The Ivory Key by Akshaya Raman

The Ivory Key (The Ivory Key Duology, #1)

by Akshaya Raman

In this epic YA fantasy debut, magic, a prized resource, is the only thing between peace and war. When magic runs out, four estranged royal siblings must find a new source before their country is swallowed by invading forces. The first in an Indian-inspired duology that’s perfect for fans of There Will Come a Darkness, The Gilded Wolves, and We Hunt the Flame.

Vira, Ronak, Kaleb, and Riya may be siblings, but they've never been close or even liked each other that much. Torn apart by the different paths their lives have taken, only one thing can bring them back together: the search for the Ivory Key, a thing of legend that will lead the way to a new source of magic. Magic is Ashoka's biggest export and the only thing standing between them and war with the neighboring kingdoms—as long as their enemies don't find out that the magic mines are nearly depleted.

The siblings all have something to gain from finding the Ivory Key, and even more to lose if they don't. For Vira, the Ivory Key is the only way to live up to the legacy of her mother, the beloved former maharani. Ronak plans to get out of his impending political marriage by selling the Ivory Key to the highest bidder. Kaleb has been falsely accused of assassinating the former maharani, and this is the only way to clear his name. And Riya needs to prove her loyalty to the Ravens, the group of rebels that wants to take control away from the maharani and give it to the people. With each sibling harboring secrets and conflicting agendas, figuring out a way to work together may be the most difficult task of all. And in a quest this dangerous, working together is the only way to survive.

Reviewed by Quirky Cat on

4 of 5 stars


The Ivory Key is the first novel in Akshaya Raman's dulogy of the same name. This is yet another series started through OwlCrate, so I'm really hoping that they'll do a special edition of the sequel. Fingers crossed! The Ivory Key is a young adult fantasy novel that will pull readers in and leave them wanting more. At least, that's how it was for me!

Vira, Ronak, Kaleb, and Riya. At a glance, these four may not seem like they have much in common. Vira is desperately trying to stand tall and live up to her mother's legacy while ruling a nation. Ronak is desperate for an escape, a way out of this arranged marriage (among other things). Kaleb is in prison – wrongfully accused of murdering his own mother. And Riya is on the run, cutting herself off from her family in favor of the found one she made for herself.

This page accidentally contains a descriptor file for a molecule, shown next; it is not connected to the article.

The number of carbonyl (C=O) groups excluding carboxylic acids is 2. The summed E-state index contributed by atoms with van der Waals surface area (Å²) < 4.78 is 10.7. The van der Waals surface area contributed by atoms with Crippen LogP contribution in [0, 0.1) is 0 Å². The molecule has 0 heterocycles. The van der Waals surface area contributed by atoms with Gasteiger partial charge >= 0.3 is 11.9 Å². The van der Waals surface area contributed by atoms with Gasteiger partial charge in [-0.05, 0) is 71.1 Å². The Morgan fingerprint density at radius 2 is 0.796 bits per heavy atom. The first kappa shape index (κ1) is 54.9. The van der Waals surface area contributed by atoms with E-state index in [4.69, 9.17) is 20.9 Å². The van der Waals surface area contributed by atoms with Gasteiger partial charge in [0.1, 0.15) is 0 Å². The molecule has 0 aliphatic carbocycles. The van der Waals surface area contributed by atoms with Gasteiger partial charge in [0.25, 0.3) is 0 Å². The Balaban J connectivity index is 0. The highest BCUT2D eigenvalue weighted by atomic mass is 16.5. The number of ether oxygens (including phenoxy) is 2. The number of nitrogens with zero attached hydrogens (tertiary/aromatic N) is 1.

There's one thing these four have in common: they're family. Together they must locate the ivory key, or their nation is doomed. This key will unlock a resource that enables their nation to produce magic – a vital part of their security, economy, and way of life.

“He was right. Papa had been too obsessed. Amma had been too busy.
They’d done their best to prepare their children to face the world, but in the end, they’d left the four of them largely alone.”

I don't know about everyone else, but I've been enjoying the duologies coming out of YA and fantasy. The Ivory Key is no exception, and I am very much looking forward to the conclusion of this tale.

The Ivory Key is split into four perspectives: Vira, Ronak, Kaleb, and Riya. They are all so different, yet there are a few things they have in common. They're all siblings, and they want to get their hands on the Ivory Key.

It took me a bit of time to really get invested in all four characters. However, there were a couple that I loved right off the bat (any guesses?). By the end, it was easy to appreciate their different views and goals (even if I didn't always agree with the conclusions they came to).

The complexity of the political situation, the personal dilemmas, and even the magic of this world absolutely captivated me. There are so many questions bouncing around in my head, and I can only hope that the sequel (The Crimson Fortress) will answer those questions.

Read more reviews over at Quirky Cat's Fat Stacks

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Reading updates

  • Started reading
  • 27 April, 2022: Finished reading
  • 27 April, 2022: Reviewed